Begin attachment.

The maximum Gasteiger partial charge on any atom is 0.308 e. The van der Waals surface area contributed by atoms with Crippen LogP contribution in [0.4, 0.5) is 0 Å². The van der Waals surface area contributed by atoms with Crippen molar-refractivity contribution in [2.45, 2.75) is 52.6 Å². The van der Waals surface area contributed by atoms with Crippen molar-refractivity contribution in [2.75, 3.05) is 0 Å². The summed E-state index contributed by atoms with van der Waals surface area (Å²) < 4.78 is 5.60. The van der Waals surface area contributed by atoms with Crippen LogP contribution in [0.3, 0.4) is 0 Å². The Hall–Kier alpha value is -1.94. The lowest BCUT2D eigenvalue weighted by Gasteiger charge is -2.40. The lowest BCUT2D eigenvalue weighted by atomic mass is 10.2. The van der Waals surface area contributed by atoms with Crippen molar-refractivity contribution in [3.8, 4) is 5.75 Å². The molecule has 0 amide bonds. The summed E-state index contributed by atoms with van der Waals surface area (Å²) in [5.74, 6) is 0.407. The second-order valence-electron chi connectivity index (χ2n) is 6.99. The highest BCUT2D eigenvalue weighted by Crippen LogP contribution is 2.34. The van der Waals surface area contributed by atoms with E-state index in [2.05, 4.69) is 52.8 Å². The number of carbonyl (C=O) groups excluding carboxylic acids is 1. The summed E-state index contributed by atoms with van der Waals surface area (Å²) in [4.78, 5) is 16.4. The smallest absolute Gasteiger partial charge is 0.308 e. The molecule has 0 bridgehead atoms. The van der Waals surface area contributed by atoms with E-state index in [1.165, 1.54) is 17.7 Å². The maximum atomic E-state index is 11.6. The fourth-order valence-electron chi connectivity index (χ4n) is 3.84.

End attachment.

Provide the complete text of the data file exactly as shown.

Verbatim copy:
The maximum Gasteiger partial charge on any atom is 0.308 e. The van der Waals surface area contributed by atoms with Crippen LogP contribution in [0.4, 0.5) is 0 Å². The van der Waals surface area contributed by atoms with Crippen molar-refractivity contribution in [2.45, 2.75) is 52.6 Å². The van der Waals surface area contributed by atoms with Crippen molar-refractivity contribution in [2.75, 3.05) is 0 Å². The summed E-state index contributed by atoms with van der Waals surface area (Å²) < 4.78 is 5.60. The van der Waals surface area contributed by atoms with Crippen LogP contribution in [0.3, 0.4) is 0 Å². The Hall–Kier alpha value is -1.94. The lowest BCUT2D eigenvalue weighted by Gasteiger charge is -2.40. The lowest BCUT2D eigenvalue weighted by atomic mass is 10.2. The van der Waals surface area contributed by atoms with Crippen molar-refractivity contribution in [3.8, 4) is 5.75 Å². The molecule has 0 amide bonds. The summed E-state index contributed by atoms with van der Waals surface area (Å²) in [5.74, 6) is 0.407. The second-order valence-electron chi connectivity index (χ2n) is 6.99. The highest BCUT2D eigenvalue weighted by Crippen LogP contribution is 2.34. The van der Waals surface area contributed by atoms with E-state index in [2.05, 4.69) is 52.8 Å². The number of carbonyl (C=O) groups excluding carboxylic acids is 1. The summed E-state index contributed by atoms with van der Waals surface area (Å²) in [4.78, 5) is 16.4. The smallest absolute Gasteiger partial charge is 0.308 e. The molecule has 0 bridgehead atoms. The van der Waals surface area contributed by atoms with E-state index in [1.165, 1.54) is 17.7 Å². The maximum atomic E-state index is 11.6. The fourth-order valence-electron chi connectivity index (χ4n) is 3.84.